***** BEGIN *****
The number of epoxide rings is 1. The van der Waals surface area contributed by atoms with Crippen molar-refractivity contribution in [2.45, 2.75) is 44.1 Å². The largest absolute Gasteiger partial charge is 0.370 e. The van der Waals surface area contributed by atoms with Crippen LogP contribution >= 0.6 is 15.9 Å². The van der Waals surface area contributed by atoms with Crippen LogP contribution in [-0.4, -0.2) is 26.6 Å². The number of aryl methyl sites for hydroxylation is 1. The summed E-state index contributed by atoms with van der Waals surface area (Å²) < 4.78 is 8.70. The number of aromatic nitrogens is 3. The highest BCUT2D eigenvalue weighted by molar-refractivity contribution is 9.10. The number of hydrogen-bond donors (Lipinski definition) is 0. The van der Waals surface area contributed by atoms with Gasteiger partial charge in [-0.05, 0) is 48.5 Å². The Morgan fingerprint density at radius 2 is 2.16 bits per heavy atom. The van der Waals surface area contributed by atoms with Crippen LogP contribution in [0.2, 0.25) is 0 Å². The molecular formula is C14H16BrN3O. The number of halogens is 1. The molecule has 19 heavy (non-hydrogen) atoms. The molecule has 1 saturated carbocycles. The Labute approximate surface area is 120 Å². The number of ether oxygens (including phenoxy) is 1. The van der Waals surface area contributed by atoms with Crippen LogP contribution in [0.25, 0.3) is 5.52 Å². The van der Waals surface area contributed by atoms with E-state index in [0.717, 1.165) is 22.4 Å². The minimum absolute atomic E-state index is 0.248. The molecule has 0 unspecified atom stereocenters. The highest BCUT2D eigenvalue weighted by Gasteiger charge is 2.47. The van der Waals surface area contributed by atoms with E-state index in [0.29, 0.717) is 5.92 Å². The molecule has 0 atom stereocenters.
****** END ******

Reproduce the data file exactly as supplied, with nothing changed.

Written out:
The number of epoxide rings is 1. The van der Waals surface area contributed by atoms with Crippen molar-refractivity contribution in [2.45, 2.75) is 44.1 Å². The largest absolute Gasteiger partial charge is 0.370 e. The van der Waals surface area contributed by atoms with Crippen LogP contribution >= 0.6 is 15.9 Å². The van der Waals surface area contributed by atoms with Crippen LogP contribution in [-0.4, -0.2) is 26.6 Å². The number of aryl methyl sites for hydroxylation is 1. The summed E-state index contributed by atoms with van der Waals surface area (Å²) < 4.78 is 8.70. The number of aromatic nitrogens is 3. The highest BCUT2D eigenvalue weighted by molar-refractivity contribution is 9.10. The number of hydrogen-bond donors (Lipinski definition) is 0. The van der Waals surface area contributed by atoms with Gasteiger partial charge in [-0.05, 0) is 48.5 Å². The Morgan fingerprint density at radius 2 is 2.16 bits per heavy atom. The van der Waals surface area contributed by atoms with Crippen LogP contribution in [0.2, 0.25) is 0 Å². The molecular formula is C14H16BrN3O. The number of halogens is 1. The molecule has 19 heavy (non-hydrogen) atoms. The molecule has 1 saturated carbocycles. The Labute approximate surface area is 120 Å². The number of ether oxygens (including phenoxy) is 1. The van der Waals surface area contributed by atoms with Crippen LogP contribution in [0.25, 0.3) is 5.52 Å². The van der Waals surface area contributed by atoms with E-state index in [0.717, 1.165) is 22.4 Å². The minimum absolute atomic E-state index is 0.248. The molecule has 0 unspecified atom stereocenters. The highest BCUT2D eigenvalue weighted by Gasteiger charge is 2.47. The van der Waals surface area contributed by atoms with E-state index in [0.29, 0.717) is 5.92 Å². The molecule has 0 atom stereocenters.